In New Hampshire family law cases centering around child custody and visitation, people may function under the assumption that it is solely between parents as they decide where the child will live, who will make decisions and what the parenting time template will be. However, grandparents are often involved in a case and could have visitation rights. Understanding how state law addresses this potentially complicated issue is imperative. It may also be crucial to have legal advice in case there is acrimony or outright refusal to allow the grandparents to see a child.
When might a court decide to grant visitation rights to grandparents?
For grandparents to be given the right to see a child, the court will assess certain factors. They include: if the child’s best interests are being served by the visitation and maintaining a relationship with the grandparent; if the parent or parents’ authority would be usurped and interfered with if the grandparent is granted visitation; the status of the relationship between the grandparent and grandchild; the status of the relationship between the grandparent and the child’s parent or parents; individual circumstances that might have negatively impacted the so-called “nuclear” family; if the child has any preferences and is of sufficient maturity to express it; other factors that the court wishes to give weight.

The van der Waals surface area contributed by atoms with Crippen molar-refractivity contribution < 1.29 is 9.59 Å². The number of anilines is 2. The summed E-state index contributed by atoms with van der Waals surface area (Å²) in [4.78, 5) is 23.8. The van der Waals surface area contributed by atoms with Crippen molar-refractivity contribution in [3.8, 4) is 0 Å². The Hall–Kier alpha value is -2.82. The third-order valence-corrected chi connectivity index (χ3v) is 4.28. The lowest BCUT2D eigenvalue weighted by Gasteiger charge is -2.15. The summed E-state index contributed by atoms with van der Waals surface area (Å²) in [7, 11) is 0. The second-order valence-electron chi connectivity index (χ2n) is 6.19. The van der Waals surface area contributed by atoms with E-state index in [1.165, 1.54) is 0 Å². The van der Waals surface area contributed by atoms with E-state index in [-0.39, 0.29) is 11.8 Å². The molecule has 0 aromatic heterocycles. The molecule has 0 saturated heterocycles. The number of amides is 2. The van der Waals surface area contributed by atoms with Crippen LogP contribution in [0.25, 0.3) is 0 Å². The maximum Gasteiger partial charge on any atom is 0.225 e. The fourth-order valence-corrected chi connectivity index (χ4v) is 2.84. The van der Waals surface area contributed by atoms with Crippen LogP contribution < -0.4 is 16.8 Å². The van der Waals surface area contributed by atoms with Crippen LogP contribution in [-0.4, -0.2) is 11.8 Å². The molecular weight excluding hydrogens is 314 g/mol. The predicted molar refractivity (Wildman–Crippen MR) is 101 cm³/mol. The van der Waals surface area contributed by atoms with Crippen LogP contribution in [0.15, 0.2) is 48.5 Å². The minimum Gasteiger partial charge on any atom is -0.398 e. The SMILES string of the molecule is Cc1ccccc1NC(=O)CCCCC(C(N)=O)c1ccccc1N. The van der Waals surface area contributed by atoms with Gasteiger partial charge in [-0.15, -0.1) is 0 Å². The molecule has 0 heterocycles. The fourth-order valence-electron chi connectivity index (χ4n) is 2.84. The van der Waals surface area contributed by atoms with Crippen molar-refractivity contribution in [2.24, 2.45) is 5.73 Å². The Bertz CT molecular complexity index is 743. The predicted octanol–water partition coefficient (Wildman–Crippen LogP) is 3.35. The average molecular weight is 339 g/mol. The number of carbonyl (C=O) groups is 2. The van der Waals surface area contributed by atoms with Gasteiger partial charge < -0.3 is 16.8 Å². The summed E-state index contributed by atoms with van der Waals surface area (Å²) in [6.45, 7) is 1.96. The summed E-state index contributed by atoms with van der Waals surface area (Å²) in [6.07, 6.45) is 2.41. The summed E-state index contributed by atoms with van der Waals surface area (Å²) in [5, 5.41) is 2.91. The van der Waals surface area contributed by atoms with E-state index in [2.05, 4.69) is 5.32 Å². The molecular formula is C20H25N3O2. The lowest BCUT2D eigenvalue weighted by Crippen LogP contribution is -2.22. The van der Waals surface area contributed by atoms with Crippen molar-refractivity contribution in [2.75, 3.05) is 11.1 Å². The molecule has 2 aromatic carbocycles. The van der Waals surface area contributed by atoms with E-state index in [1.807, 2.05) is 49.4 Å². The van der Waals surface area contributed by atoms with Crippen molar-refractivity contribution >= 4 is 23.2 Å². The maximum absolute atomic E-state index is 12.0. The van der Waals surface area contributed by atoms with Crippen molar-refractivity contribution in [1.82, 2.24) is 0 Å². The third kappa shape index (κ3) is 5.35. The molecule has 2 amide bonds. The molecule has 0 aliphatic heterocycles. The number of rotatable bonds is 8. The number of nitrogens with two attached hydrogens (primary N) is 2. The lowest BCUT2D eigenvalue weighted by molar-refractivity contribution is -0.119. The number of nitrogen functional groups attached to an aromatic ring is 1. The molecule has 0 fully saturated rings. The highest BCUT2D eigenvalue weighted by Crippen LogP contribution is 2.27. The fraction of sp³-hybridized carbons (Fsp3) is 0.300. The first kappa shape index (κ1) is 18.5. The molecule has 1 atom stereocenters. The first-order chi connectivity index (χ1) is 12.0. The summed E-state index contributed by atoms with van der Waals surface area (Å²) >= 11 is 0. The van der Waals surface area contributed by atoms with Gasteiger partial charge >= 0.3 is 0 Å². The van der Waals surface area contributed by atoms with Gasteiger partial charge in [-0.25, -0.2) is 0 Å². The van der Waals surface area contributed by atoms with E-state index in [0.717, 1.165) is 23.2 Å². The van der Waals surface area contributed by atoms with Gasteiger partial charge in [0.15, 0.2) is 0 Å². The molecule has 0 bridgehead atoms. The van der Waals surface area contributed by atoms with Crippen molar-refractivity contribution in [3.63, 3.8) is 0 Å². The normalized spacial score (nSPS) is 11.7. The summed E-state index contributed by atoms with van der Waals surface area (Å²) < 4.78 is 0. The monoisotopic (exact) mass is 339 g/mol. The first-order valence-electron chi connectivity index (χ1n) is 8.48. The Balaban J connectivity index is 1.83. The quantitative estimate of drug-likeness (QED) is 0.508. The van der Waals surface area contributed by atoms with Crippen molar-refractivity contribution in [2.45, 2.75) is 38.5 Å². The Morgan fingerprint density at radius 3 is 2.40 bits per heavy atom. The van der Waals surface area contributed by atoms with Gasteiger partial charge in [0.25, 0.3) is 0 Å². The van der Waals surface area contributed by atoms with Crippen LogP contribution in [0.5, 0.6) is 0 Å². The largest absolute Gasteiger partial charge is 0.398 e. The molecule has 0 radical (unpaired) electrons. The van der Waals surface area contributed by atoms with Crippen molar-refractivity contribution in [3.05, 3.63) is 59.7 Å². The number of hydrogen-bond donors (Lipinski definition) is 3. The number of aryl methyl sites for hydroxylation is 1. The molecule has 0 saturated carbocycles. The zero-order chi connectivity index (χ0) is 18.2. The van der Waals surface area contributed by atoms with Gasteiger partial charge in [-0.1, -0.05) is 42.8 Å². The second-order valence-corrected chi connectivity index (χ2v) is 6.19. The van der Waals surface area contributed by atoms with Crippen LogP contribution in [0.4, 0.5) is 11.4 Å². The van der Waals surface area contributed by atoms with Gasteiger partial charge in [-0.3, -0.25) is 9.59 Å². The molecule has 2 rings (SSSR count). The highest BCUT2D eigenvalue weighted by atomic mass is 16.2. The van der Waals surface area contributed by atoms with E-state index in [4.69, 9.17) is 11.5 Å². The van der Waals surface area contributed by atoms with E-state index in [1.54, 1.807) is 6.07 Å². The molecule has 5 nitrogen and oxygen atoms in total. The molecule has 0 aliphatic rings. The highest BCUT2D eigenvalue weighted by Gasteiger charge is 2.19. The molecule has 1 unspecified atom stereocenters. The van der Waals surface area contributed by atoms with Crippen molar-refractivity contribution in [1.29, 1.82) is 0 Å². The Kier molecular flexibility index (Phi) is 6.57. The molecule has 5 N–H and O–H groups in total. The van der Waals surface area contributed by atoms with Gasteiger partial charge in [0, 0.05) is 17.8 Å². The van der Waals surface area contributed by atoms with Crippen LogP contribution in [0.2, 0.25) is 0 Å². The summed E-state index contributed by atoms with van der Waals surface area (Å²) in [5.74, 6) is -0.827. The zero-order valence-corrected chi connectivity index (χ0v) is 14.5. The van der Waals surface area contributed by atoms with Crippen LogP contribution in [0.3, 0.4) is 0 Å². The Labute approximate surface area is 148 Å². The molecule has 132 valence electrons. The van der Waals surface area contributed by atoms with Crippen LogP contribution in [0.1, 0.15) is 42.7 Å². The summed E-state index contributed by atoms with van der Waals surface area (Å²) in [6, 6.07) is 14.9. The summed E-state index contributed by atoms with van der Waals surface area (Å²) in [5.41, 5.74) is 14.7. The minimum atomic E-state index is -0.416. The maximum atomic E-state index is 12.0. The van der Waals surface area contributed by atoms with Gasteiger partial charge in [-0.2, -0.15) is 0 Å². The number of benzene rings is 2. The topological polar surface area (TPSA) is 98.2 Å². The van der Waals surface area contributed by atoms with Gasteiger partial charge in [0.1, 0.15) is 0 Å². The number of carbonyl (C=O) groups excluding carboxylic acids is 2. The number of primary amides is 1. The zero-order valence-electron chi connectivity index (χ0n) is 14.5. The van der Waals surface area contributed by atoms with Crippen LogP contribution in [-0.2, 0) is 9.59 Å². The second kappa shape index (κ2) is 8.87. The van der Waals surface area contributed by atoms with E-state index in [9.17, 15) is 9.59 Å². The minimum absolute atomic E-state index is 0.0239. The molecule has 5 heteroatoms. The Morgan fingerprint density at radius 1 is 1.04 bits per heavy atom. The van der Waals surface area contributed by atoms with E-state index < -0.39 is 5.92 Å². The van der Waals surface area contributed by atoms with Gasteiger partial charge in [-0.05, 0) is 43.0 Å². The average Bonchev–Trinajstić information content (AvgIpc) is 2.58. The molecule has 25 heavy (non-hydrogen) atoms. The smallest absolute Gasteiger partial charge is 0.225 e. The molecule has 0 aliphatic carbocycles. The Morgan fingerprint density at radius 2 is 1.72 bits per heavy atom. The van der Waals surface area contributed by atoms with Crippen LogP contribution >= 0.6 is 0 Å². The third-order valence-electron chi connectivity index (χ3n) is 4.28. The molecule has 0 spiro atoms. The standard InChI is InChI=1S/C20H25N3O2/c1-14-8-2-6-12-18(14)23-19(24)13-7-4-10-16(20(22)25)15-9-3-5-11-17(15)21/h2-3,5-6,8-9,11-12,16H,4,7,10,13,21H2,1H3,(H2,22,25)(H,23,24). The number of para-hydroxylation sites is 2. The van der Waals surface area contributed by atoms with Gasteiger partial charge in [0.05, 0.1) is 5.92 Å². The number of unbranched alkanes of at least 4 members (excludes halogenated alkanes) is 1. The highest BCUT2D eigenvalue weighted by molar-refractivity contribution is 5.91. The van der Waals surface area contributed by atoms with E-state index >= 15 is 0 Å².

The relationships between grandparent and grandchild and grandparent and the child’s parent may warrant special attention when the decision is made. The frequency with which the child had contact with the grandparent prior to the marital breakdown and divorce will be key. If the child had resided with the grandparent, that will undoubtedly be a vital factor. The child’s physical and emotional development and health cannot be harmed by visitation or lack of visitation. It is unfortunate that some relationships between a grandparent and parent may be rife with dispute, but this too could be a challenge. The court must address this acrimony and decide if it will hinder the child.
Grandparents should understand their rights and have legal protection
For grandparents who are concerned about a grandchild and are seeking visitation or even child custody, having legal assistance may be one of the main factors in achieving their goals. Before allowing a case to grow contentious, perhaps negotiation could be effective. If it does need to go to court, having experienced legal advice is key. In any case, calling for a consultation is a wise step and can provide advice and help.